Torn apart drawing of a family on wooden background

For many families, holidays are a fun time of year, full of traditions, family gatherings, and memories. For families engaged in a custody dispute, however, holidays can be complicated. The goal of any custody order is to protect the best interest of the children, but with holidays, that can become quickly problematic when families celebrate holidays separately.

The way in which to handle holidays is a frequent issue between separated parents. Before trying to solve the problem yourself, first look to your court-order. Court orders will make specific provision for holiday time. Typically parents will alternate big holidays (such as 4th of July, children’s birthdays, major religious holidays, etc.). If the parents reside close together, it is also possible the court order requires the parents to split the holiday, with one parent getting the morning and the other the afternoon. In either case, the court order will almost certainly provide specific instructions on the time and manner in which the holiday time will be divided.

If you do not have a custody order yet, then a holiday must be handled like any other day. In other words, you and the other parent need to discuss how it will be divided. There is no New Jersey statute providing a default holiday schedule that parents must abide by. Without a court order, it will be up to the parents to cooperate and create a holiday schedule. When doing so, it is important to think about what is best for the child and the family traditions of each separate family. If a father’s family typically has Thanksgiving dinner at lunch and the mother’s family has it in the evening, for example, it may make sense to exchange the child in the afternoon so the child can celebrate with both families. Another important consideration is religious holidays. If one parent’s family celebrates a particular holiday but the other does not, it makes the most sense for the child to be able to spend the day of the holiday with the parent who does observe it. This allows the child to share in the tradition of his or her family, and is typically viewed favorably by the courts. Cooperation between the parents is a factor considered by the New Jersey courts in crafting custody orders, so it is crucial that the parents work together for the benefit of the children, even when discussing holiday time. Keeping track of who has the children on which holiday is important, also, so that the next holiday there will be less chance of a dispute on whose turn it is to spend the holiday with the child.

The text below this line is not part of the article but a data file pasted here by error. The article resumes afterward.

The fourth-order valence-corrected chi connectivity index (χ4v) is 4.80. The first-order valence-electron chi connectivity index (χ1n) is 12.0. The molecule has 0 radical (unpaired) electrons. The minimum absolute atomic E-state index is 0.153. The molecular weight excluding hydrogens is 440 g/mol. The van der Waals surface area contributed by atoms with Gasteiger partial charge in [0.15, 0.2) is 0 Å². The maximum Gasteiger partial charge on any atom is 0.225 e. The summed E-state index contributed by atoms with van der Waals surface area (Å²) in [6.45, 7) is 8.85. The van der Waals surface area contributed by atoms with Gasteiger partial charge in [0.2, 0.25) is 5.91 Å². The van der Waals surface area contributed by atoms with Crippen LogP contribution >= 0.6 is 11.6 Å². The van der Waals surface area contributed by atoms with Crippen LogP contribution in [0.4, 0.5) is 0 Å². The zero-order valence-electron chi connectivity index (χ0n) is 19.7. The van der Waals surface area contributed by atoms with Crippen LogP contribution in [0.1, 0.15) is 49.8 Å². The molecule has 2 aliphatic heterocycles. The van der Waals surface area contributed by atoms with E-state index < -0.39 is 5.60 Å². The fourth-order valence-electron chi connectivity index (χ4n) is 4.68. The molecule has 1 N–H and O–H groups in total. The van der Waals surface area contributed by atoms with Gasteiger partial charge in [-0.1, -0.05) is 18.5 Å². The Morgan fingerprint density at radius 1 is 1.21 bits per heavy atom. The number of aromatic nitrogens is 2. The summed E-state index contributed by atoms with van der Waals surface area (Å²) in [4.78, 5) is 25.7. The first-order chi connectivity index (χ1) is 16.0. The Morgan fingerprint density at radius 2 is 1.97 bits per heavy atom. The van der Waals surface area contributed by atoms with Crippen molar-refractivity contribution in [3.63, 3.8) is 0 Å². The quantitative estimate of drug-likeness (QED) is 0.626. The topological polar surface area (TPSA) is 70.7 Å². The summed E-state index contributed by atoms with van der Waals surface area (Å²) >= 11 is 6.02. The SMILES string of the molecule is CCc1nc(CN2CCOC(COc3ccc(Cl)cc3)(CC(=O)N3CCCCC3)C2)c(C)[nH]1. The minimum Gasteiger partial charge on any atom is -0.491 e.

Every parent wants to maximize his or her quality time with the children, so holiday time and visitation schedules are a central issue to any parent. We are ready to answer your questions about your existing holiday court order or about how to craft a new one, so call us at (732) 479-4711

to schedule a consultation

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